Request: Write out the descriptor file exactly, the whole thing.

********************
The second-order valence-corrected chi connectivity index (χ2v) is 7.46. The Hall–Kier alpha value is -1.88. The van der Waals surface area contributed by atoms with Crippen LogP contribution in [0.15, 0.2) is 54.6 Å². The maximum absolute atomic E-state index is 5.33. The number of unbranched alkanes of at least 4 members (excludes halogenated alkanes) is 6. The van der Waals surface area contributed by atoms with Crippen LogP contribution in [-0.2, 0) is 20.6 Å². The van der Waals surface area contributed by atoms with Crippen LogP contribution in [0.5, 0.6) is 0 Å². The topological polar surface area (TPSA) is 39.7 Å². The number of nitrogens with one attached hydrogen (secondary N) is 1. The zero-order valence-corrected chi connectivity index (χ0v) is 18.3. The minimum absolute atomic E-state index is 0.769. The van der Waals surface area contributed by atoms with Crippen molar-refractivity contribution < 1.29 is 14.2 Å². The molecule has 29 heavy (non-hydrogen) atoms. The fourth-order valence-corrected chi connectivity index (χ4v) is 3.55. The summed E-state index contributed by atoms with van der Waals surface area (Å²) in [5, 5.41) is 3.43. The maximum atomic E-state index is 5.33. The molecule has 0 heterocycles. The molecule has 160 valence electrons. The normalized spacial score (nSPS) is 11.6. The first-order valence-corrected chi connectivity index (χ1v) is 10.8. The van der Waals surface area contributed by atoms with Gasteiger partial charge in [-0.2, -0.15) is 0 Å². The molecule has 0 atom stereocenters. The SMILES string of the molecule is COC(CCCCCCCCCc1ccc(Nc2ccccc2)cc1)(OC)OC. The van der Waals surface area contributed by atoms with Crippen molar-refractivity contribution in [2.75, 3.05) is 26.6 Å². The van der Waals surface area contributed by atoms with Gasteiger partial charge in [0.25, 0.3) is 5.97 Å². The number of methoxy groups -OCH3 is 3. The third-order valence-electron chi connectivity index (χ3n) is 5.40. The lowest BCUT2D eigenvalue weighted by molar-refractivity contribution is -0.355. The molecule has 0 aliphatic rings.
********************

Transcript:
The second-order valence-corrected chi connectivity index (χ2v) is 7.46. The Hall–Kier alpha value is -1.88. The van der Waals surface area contributed by atoms with Crippen LogP contribution in [0.15, 0.2) is 54.6 Å². The maximum absolute atomic E-state index is 5.33. The number of unbranched alkanes of at least 4 members (excludes halogenated alkanes) is 6. The van der Waals surface area contributed by atoms with Crippen LogP contribution in [-0.2, 0) is 20.6 Å². The van der Waals surface area contributed by atoms with Crippen LogP contribution in [0.5, 0.6) is 0 Å². The topological polar surface area (TPSA) is 39.7 Å². The number of nitrogens with one attached hydrogen (secondary N) is 1. The zero-order valence-corrected chi connectivity index (χ0v) is 18.3. The minimum absolute atomic E-state index is 0.769. The van der Waals surface area contributed by atoms with Crippen molar-refractivity contribution < 1.29 is 14.2 Å². The molecule has 29 heavy (non-hydrogen) atoms. The fourth-order valence-corrected chi connectivity index (χ4v) is 3.55. The summed E-state index contributed by atoms with van der Waals surface area (Å²) in [5, 5.41) is 3.43. The maximum atomic E-state index is 5.33. The molecule has 0 heterocycles. The molecule has 160 valence electrons. The normalized spacial score (nSPS) is 11.6. The first-order valence-corrected chi connectivity index (χ1v) is 10.8. The van der Waals surface area contributed by atoms with Gasteiger partial charge in [-0.2, -0.15) is 0 Å². The molecule has 0 atom stereocenters. The SMILES string of the molecule is COC(CCCCCCCCCc1ccc(Nc2ccccc2)cc1)(OC)OC. The van der Waals surface area contributed by atoms with Crippen molar-refractivity contribution in [2.75, 3.05) is 26.6 Å². The van der Waals surface area contributed by atoms with Gasteiger partial charge in [0.25, 0.3) is 5.97 Å². The number of methoxy groups -OCH3 is 3. The third-order valence-electron chi connectivity index (χ3n) is 5.40. The lowest BCUT2D eigenvalue weighted by molar-refractivity contribution is -0.355. The molecule has 0 aliphatic rings.